He hefted his backpack and dug his phone out of it, pausing long enough to check that his sword was still tucked along one side, the hilt poking out of the top for easy access. It always paid to be careful.

“You’re not planning on looking for trouble, are you?” Xayvion asked.

“Just going to make sure they really leave,” Janus said, slinging the pack onto his back and thumbing his phone to life. “You’d better go and let your mom know there were scrappers in the area, so she can get the word out. If they come back and want to top off their load, people can be on the lookout.”

“All right,” Xayvion said doubtfully. “But don’t go starting nothing. Monique says you got a temper and we can’t have you running loose and scaring people. The city ignores us right now, we don’t want them to change their mind.”

“No swordplay, I promise.” Marcus started down the street, then paused and glanced back at Xayvion. “By the way, is there a bank around here?”

“A bank?” The kid asked, clearly thrown by the sudden change in subject.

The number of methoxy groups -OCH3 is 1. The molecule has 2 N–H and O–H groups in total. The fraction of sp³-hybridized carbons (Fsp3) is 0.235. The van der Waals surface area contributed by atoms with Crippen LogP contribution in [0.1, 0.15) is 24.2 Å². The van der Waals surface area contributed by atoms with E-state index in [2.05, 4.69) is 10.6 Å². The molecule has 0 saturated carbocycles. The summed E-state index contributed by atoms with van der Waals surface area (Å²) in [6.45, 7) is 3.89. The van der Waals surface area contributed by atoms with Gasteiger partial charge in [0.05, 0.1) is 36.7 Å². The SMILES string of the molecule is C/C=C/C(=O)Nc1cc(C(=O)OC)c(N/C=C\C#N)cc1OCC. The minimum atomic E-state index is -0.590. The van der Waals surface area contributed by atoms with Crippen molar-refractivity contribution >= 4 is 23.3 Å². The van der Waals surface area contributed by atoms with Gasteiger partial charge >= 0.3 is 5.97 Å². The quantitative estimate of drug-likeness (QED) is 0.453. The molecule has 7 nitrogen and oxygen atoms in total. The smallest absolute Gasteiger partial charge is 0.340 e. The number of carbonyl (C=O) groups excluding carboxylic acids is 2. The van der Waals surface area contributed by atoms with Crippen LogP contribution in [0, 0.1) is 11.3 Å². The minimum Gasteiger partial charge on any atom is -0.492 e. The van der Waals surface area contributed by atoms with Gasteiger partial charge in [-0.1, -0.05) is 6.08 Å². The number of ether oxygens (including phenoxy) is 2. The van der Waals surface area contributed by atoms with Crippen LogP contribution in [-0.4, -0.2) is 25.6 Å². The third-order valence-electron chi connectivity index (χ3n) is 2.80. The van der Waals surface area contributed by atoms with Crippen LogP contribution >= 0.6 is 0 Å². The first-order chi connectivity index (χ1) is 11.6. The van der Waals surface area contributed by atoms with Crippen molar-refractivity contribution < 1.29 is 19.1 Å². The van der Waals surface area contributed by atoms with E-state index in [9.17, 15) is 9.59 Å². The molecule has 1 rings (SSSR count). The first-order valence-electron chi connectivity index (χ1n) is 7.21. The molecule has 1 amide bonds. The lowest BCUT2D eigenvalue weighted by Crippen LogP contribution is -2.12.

“Yeah, you know, places full of suits and money? I need to get a roll of quarters…”

——–

Marcus had met a lot of different kinds of weavers in his life, but Detroit’s Lord Caledonensis was the first one who managed to claim leadership of the local Order of Merlin and run an art gallery. There were similarities between art and weaving, he supposed, but he’d never expected a person who specialized in highly theoretical magic weaving to take an interest in those aspects of it.

Then again, it was the nature of research and development to prize creativity, so maybe it wasn’t so surprising.

Either way, he felt a bit like a bull in a china shop as he walked in, his jeans and T-shirt still dirty from the morning’s work, and loomed over the saleswoman. Looming wasn’t what he intended, of course, but he’d inherited the famous Harrison build that had made his family natural farmers since time immemorial. He did his best to slouch in a non-threatening fashion and asked for the owner. It took twenty minutes of wheedling before he finally got her to page the weaver Lord and tell him it was Council business. From the way the woman acted when he’d first told her that it was clear she wasn’t a part of any local weaver’s Order, so Marcus was just grateful she’d passed the message on and he settled in to wait.